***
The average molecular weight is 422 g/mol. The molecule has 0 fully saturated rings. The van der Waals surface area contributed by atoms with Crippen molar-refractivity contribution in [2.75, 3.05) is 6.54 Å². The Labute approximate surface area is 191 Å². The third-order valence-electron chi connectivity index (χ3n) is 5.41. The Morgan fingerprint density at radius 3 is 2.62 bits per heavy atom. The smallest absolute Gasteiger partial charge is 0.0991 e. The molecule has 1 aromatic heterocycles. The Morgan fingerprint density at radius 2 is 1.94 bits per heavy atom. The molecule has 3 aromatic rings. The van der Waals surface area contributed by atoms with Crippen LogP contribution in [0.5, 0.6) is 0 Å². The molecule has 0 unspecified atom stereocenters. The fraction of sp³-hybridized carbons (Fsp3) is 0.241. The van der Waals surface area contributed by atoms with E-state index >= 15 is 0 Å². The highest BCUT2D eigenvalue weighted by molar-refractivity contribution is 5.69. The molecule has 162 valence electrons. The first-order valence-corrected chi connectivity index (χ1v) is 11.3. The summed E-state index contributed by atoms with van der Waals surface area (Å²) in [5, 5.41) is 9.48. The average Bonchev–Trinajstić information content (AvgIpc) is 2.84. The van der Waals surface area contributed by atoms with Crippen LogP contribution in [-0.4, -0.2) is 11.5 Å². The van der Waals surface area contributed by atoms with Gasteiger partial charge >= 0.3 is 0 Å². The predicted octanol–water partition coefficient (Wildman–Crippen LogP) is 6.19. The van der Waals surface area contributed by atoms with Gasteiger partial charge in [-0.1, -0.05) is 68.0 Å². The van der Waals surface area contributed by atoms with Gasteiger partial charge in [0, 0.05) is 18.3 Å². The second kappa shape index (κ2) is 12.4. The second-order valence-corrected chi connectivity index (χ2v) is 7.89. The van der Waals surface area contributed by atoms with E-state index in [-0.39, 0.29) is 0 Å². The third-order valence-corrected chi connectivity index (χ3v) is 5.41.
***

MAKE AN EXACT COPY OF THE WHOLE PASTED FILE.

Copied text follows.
The average molecular weight is 422 g/mol. The molecule has 0 fully saturated rings. The van der Waals surface area contributed by atoms with Crippen molar-refractivity contribution in [2.75, 3.05) is 6.54 Å². The Labute approximate surface area is 191 Å². The third-order valence-electron chi connectivity index (χ3n) is 5.41. The Morgan fingerprint density at radius 3 is 2.62 bits per heavy atom. The smallest absolute Gasteiger partial charge is 0.0991 e. The molecule has 1 aromatic heterocycles. The Morgan fingerprint density at radius 2 is 1.94 bits per heavy atom. The molecule has 3 aromatic rings. The van der Waals surface area contributed by atoms with Crippen LogP contribution in [0.5, 0.6) is 0 Å². The molecule has 0 unspecified atom stereocenters. The fraction of sp³-hybridized carbons (Fsp3) is 0.241. The van der Waals surface area contributed by atoms with E-state index >= 15 is 0 Å². The highest BCUT2D eigenvalue weighted by molar-refractivity contribution is 5.69. The molecule has 162 valence electrons. The first-order valence-corrected chi connectivity index (χ1v) is 11.3. The summed E-state index contributed by atoms with van der Waals surface area (Å²) in [5, 5.41) is 9.48. The average Bonchev–Trinajstić information content (AvgIpc) is 2.84. The van der Waals surface area contributed by atoms with Crippen LogP contribution in [-0.4, -0.2) is 11.5 Å². The van der Waals surface area contributed by atoms with Gasteiger partial charge >= 0.3 is 0 Å². The predicted octanol–water partition coefficient (Wildman–Crippen LogP) is 6.19. The van der Waals surface area contributed by atoms with Gasteiger partial charge in [-0.1, -0.05) is 68.0 Å². The van der Waals surface area contributed by atoms with Gasteiger partial charge in [0, 0.05) is 18.3 Å². The second kappa shape index (κ2) is 12.4. The second-order valence-corrected chi connectivity index (χ2v) is 7.89. The van der Waals surface area contributed by atoms with E-state index in [-0.39, 0.29) is 0 Å². The third-order valence-corrected chi connectivity index (χ3v) is 5.41.